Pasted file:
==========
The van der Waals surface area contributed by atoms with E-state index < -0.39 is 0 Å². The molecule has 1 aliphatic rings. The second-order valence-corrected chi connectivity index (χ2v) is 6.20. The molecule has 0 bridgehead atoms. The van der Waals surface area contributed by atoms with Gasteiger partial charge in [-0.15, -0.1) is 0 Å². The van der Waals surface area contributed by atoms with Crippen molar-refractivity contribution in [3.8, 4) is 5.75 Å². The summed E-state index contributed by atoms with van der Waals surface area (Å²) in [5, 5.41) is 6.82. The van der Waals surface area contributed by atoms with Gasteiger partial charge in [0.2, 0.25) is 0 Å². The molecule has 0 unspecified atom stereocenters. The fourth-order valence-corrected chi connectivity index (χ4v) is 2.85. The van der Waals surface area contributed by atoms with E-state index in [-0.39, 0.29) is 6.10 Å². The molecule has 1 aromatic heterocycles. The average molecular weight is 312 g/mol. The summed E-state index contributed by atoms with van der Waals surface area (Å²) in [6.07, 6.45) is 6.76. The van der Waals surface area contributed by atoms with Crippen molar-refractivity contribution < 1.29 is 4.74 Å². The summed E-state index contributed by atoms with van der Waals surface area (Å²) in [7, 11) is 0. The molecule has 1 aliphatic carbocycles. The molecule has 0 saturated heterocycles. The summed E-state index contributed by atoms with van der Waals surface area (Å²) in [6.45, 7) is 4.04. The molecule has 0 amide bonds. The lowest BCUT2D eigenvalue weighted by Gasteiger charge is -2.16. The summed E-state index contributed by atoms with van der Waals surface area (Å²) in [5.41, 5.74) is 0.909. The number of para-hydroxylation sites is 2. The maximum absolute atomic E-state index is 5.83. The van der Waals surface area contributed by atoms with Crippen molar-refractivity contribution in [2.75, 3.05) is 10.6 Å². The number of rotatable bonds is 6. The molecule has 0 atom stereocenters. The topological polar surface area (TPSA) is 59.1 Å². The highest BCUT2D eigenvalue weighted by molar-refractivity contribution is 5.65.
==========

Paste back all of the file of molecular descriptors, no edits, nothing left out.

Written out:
The van der Waals surface area contributed by atoms with E-state index < -0.39 is 0 Å². The molecule has 1 aliphatic rings. The second-order valence-corrected chi connectivity index (χ2v) is 6.20. The molecule has 0 bridgehead atoms. The van der Waals surface area contributed by atoms with Gasteiger partial charge in [-0.15, -0.1) is 0 Å². The van der Waals surface area contributed by atoms with Crippen molar-refractivity contribution in [3.8, 4) is 5.75 Å². The summed E-state index contributed by atoms with van der Waals surface area (Å²) in [5, 5.41) is 6.82. The van der Waals surface area contributed by atoms with Gasteiger partial charge in [0.2, 0.25) is 0 Å². The molecule has 0 unspecified atom stereocenters. The fourth-order valence-corrected chi connectivity index (χ4v) is 2.85. The van der Waals surface area contributed by atoms with E-state index in [-0.39, 0.29) is 6.10 Å². The molecule has 1 aromatic heterocycles. The average molecular weight is 312 g/mol. The summed E-state index contributed by atoms with van der Waals surface area (Å²) in [6.07, 6.45) is 6.76. The van der Waals surface area contributed by atoms with Crippen molar-refractivity contribution < 1.29 is 4.74 Å². The summed E-state index contributed by atoms with van der Waals surface area (Å²) in [7, 11) is 0. The molecule has 1 aliphatic carbocycles. The molecule has 0 saturated heterocycles. The summed E-state index contributed by atoms with van der Waals surface area (Å²) in [6.45, 7) is 4.04. The molecule has 0 amide bonds. The lowest BCUT2D eigenvalue weighted by Gasteiger charge is -2.16. The summed E-state index contributed by atoms with van der Waals surface area (Å²) in [5.41, 5.74) is 0.909. The number of para-hydroxylation sites is 2. The maximum absolute atomic E-state index is 5.83. The van der Waals surface area contributed by atoms with Crippen molar-refractivity contribution in [2.75, 3.05) is 10.6 Å². The number of rotatable bonds is 6. The molecule has 0 atom stereocenters. The topological polar surface area (TPSA) is 59.1 Å². The highest BCUT2D eigenvalue weighted by molar-refractivity contribution is 5.65.